Blair declares war on Taleban

Chris Kromm ckromm at
Tue Oct 2 07:43:43 PDT 2001

Damn... CK

Blair declares war on Taleban


Bin Laden camps first target

Pakistan says days numbered

Blunkett stalls on ID cards

THE PRIME MINISTER will declare war on Afghanistan's Taleban regime today, telling them that their troops and military hardware will be attacked because they have refused to give up Osama bin Laden.

In a dramatic appearance at the Labour conference, Tony Blair will make plain that the deadline has expired for the handing over of the "prime suspect" of the American attacks.

According to senior aides, he will promise that military action will be proportionate and that everything "humanly possible" will be done to avoid civilian casualties. Action would be aimed at bin Laden's military installations and training camps as well as at "Taleban troops, supplies and finances".

Mr Blair will declare that the Taleban had the chance to surrender the terrorists but had chosen not to. Allied forces would eliminate their hardware, disrupt their supplies and target their troops.

His stark language will inevitably refuel speculation that military action is close, especially in the light of Pakistan's acceptance yesterday that the Taleban's days were numbered. President Musharraf said: "It appears that the United States will take action in Afghanistan. We have conveyed this to the Taleban."

In Afghanistan, too, preparations for war gathered pace with the Taleban Defence Minister, Mullah Obaidullah, telling troops: "Fight hard, defend your country. If your enemy is strong, our God is the strongest."

President Bush, however, appeared to play down expectations of imminent action, saying that America would "slowly but surely" get its targets. Reviewing "progress" in his campaign against terrorism, Mr Bush focused on hundreds of arrests around the world. But he also said that 29,000 American troops had been committed to the fight and he is reported to have approved a package of covert aid to anti-Taleban Afghans.

He also re-emphasised his determination to punish other states that shield terrorists. King Abdullah of Jordan had said that America had promised not to attack any Muslim state other than Afghanistan. But the White House said: "It is wrong. What the President told the king is those who harbour terrorists will meet the same fate as the terrorists."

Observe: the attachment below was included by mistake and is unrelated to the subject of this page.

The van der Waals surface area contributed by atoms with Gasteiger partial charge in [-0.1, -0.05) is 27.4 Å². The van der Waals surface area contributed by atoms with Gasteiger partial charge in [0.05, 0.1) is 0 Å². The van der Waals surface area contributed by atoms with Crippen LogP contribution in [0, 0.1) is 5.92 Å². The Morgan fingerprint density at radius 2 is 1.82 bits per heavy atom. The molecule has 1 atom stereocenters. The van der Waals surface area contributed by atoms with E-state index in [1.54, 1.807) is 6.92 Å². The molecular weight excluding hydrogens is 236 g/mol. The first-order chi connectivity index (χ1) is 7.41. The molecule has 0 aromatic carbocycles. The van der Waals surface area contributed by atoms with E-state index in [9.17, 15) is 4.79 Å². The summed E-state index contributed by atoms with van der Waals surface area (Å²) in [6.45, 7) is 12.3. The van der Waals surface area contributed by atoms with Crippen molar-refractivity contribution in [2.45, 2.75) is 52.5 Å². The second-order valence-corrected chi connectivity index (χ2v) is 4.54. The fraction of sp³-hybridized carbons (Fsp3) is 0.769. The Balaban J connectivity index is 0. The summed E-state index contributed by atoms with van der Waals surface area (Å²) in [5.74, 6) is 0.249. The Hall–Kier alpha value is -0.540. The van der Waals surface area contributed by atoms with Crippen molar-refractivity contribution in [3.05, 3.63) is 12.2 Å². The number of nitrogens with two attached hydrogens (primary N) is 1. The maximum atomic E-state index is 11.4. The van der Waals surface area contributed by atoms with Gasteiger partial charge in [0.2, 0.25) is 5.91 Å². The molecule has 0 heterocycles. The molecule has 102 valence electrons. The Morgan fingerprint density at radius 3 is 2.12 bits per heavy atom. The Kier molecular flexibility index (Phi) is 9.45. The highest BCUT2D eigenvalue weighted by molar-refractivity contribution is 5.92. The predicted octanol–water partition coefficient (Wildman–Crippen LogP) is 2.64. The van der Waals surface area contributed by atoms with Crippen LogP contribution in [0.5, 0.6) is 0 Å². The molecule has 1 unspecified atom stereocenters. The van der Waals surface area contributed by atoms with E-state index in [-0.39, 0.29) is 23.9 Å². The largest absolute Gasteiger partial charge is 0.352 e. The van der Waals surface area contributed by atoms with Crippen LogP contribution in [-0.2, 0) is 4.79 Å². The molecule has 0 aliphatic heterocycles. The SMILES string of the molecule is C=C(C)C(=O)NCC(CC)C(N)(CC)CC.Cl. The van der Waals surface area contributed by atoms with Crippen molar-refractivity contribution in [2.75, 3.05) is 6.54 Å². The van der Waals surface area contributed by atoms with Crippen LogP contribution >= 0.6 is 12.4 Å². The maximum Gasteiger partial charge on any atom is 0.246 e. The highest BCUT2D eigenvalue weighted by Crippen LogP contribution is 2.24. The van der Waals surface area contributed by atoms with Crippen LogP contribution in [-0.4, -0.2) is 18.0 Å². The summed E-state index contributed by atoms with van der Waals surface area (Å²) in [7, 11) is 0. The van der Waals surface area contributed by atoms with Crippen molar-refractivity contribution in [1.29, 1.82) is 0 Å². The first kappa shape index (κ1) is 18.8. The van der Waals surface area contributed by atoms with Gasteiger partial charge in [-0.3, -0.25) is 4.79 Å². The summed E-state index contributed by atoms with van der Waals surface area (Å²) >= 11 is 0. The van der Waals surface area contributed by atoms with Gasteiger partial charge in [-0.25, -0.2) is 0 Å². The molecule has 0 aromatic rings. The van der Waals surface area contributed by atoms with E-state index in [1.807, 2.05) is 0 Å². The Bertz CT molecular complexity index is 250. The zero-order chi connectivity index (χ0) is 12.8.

American war planning was meanwhile boosted by Uzbekistan's agreement to open its air space for US military operations. President Karimov said: "Uzbekistan wanted to make its own contribution to the liquidation of terrorist bases in Afghanistan."

As the build-up continued, Mr Blair had talks with Gerhard Schröder, the German Chancellor, in Brighton yesterday and spent last night telephoning world leaders and finalising his speech.

According to advisers, Mr Blair will say today that "lasting good emerging from the shadow of evil" must be the memorial to the victims of September 11. The atrocity brought home the reality of inter-dependence that the global community must turn into a force for good. That meant working to destroy the machinery of terror, fostering greater understanding between nations and faiths, and addressing the injustices in the world.

Mr Blair was reported to have written the first draft of his speech in a single evening at Downing Street last week. Half will be devoted to international affairs and the rest to domestic matters, including a restatement of his intention to expand the use of the private sector in the public services. His advisers said that the two would be be linked by a common theme: the power of community to be a force for good.

He will say that the world has come closer together in the past three weeks, and while he will acknowledge that people feel anxious about what might lie ahead, he will add that "the dangers of inaction are greater than the dangers of action".

That action will include a number of new measures to clamp down on terrorism that will be announced when Parliament sits for a special session on Thursday, but these will not include proposals to introduce identity cards. David Blunkett, the Home Secretary, said yesterday: "I am not interested in addressing this issue purely on the back of the attack on the World Trade Centre."

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